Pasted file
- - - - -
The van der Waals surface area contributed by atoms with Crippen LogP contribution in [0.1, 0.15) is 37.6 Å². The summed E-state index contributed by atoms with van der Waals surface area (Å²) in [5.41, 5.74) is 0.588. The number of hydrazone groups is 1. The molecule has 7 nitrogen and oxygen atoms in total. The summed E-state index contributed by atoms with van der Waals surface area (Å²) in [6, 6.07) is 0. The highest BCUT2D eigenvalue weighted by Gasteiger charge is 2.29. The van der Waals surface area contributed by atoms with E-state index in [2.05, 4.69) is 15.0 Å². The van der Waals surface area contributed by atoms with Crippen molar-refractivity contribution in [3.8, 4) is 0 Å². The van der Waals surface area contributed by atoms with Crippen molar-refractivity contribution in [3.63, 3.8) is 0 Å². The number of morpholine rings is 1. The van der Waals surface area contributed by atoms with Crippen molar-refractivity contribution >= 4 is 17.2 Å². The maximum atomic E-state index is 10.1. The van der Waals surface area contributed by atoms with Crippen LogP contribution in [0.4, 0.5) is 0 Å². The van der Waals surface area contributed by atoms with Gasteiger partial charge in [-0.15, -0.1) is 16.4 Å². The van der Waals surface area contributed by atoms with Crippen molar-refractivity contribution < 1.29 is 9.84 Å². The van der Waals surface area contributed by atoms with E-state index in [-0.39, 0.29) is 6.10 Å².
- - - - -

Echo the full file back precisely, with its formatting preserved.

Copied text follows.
The van der Waals surface area contributed by atoms with Crippen LogP contribution in [0.1, 0.15) is 37.6 Å². The summed E-state index contributed by atoms with van der Waals surface area (Å²) in [5.41, 5.74) is 0.588. The number of hydrazone groups is 1. The molecule has 7 nitrogen and oxygen atoms in total. The summed E-state index contributed by atoms with van der Waals surface area (Å²) in [6, 6.07) is 0. The highest BCUT2D eigenvalue weighted by Gasteiger charge is 2.29. The van der Waals surface area contributed by atoms with E-state index in [2.05, 4.69) is 15.0 Å². The van der Waals surface area contributed by atoms with Crippen molar-refractivity contribution in [3.8, 4) is 0 Å². The van der Waals surface area contributed by atoms with Crippen molar-refractivity contribution in [3.63, 3.8) is 0 Å². The number of morpholine rings is 1. The van der Waals surface area contributed by atoms with Crippen molar-refractivity contribution >= 4 is 17.2 Å². The maximum atomic E-state index is 10.1. The van der Waals surface area contributed by atoms with Crippen LogP contribution in [0.4, 0.5) is 0 Å². The van der Waals surface area contributed by atoms with Gasteiger partial charge in [-0.15, -0.1) is 16.4 Å². The van der Waals surface area contributed by atoms with Crippen molar-refractivity contribution < 1.29 is 9.84 Å². The van der Waals surface area contributed by atoms with E-state index in [-0.39, 0.29) is 6.10 Å².